They took A 3-1 lead to the 5th, when Willie Stargell doubled in the Pirates second run. I

n the 7th inning, Fisher got the first two outs but then surrendered sigles to Roberto Clemente & Stargell. Casey came to the mound & for the first time a relief pitcher came out of the Shea bullpen, he was Ed Bauta.  Starter; Jack Fisher went seven innings allowing three runs on eleven hits, four strike outs & one walk earning no decision. Bauta gave up a base hit to future Met; Donn Clendenon, as the tying run scored.

In the 8th inning, a young Ed Kranepool fittingly, was the first Mets pinch hitter to step out of the Shea Stadium dugout. while Larry Eliot was the 1st pinch runner. Original Met Jim Hickman drew the 1st walk & was the 1st to get hit by a pitch at Shea.

In the top of the 9th, Stargell & Clendenon singled. With two outs Bill Mazeroski singled in what turned out to be the winning run. In the home 9th, the Mets went down in order; pinch hitter John Stephenson & Hawk Taylor both struck out. Tim Harkness ended the game with a ground out to second base.

Officially in the first game ever played at Shea Stadium, The Pirates beat the Mets 4-3 with Bob Friend getting the win & Ed Bauta taking the loss.

Trivia: Forty Four years later, in October 2008, Ed Kranepool, Jack Fisher, Ron Hunt & Frank Thomas would all be on hand for the last game every played at Shea Stadium.

Tim Harkness: Harkness came over from the L.A. Dodgers playing with the Mets in 1963 & 1964. He hit 10 HRs but hit just .211 in 1963. In 1964 he hit .282 but played in just 39 games. Ed Kranepool was considered an up & coming star, he took over first base & Harkness never made it back to the big leagues again.

George Altman: Altman had two good seasons of hitting over .300 & bashing over 22 HRs with the Cubs. He spent 1 season with Mets and batted .230 with 9 HRs & 47 RBIs. After going back to Chicago for three more years he would play 8 years in Japan.

Ron Hunt: Hunt was the first Mets staring All Star player, he was the starting second baseman in that years All Star game played at Shea Stadium. Hunt spent four years with the Mets (1963-1966) batting a best .303 in 1964.

Jesse Gonder: Gonder first played with the Mets in 1963. He hit .302 in 42 games and earned an opening day spot in 1964. That season he batted .270 with seven HRs & 35 RBIs. He would get traded for Gary Kolb in 1966.

Frank Thomas: An original Met, who hit 34 HRs in 1962, a Met record until Dave Kingman hit 37 in 1975. Thomas was a journey man outfielder who hit 266 career HRs, including 12 straight years in double figures. He was second in the NL with 35 HRs in 1958 & once appeared on the cover of Sports Illustrated.He was on the All time HR top Forty List at the time of his retirement. Thomas had studied to be a priest before a baseball career.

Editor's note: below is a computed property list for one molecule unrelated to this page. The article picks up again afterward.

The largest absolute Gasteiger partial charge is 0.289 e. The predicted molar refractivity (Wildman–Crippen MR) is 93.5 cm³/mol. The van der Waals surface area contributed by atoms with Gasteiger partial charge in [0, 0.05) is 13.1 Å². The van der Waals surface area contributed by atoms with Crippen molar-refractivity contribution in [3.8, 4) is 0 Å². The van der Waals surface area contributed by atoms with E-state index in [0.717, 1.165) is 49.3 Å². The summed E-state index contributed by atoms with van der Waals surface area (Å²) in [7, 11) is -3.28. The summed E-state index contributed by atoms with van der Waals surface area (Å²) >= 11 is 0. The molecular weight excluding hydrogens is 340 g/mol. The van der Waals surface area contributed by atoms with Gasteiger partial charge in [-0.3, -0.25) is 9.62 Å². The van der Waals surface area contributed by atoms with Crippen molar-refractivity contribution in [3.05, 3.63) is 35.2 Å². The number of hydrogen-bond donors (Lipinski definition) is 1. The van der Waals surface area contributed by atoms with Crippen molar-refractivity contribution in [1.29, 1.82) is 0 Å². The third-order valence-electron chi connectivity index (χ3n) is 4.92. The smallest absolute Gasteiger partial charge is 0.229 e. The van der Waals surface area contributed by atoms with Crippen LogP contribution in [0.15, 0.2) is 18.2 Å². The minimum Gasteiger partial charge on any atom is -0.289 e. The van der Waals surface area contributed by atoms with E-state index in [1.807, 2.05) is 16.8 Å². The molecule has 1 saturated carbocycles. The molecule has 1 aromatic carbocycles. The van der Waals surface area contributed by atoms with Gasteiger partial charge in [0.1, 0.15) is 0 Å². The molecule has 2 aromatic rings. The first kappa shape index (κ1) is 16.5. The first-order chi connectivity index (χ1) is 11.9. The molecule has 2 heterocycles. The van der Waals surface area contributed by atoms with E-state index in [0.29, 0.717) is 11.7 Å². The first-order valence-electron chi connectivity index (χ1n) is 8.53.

Jim Hickman: Hickman was an original Met and was an everyday regular for their first five seasons. He played all outfield positions, 1st & 3rd base. His best seasons were 1963 when he led the team in HRs (17) & triples (6) & 1964 when he batted .257 with 11 HRs & 57 RBIs.

Amado Samuel: Samuel only played briefly for three seasons, with the Mets & Atlanta Braves. He was from the Dominican and batted .232 in 53 games for the 1964 Mets.

Larry Burright: Burright had hit just .220 in 1963 and after Opening Day at Shea in 1964, he would only play in two more Mets games going hitless.

Jack Fisher: Fisher won 11 games for the 1964 Mets, unfortunatley he lost 17, which wasn't as bad as the following year when he had lost 24 games. In his four year Mets career he was 38-73 with a 4.12 ERA. 

Ed Bauta: Bauta pitched just 17 games with the Mets over the 1963-1964 seasons, going 0-2 with a save.

Ed Kranepol: Steady Eddie was the Mets first bonus baby, debuting at age 17. He would spend 18 seasons with Mets & is second all time in hits.

He is the Mets all time pinch hitter & was one of the games best pinch hitters during his playing days. He still holds the single season record with a .486 average as a pinch hitter in 1974.He is a member of the Mets Hall of Fame.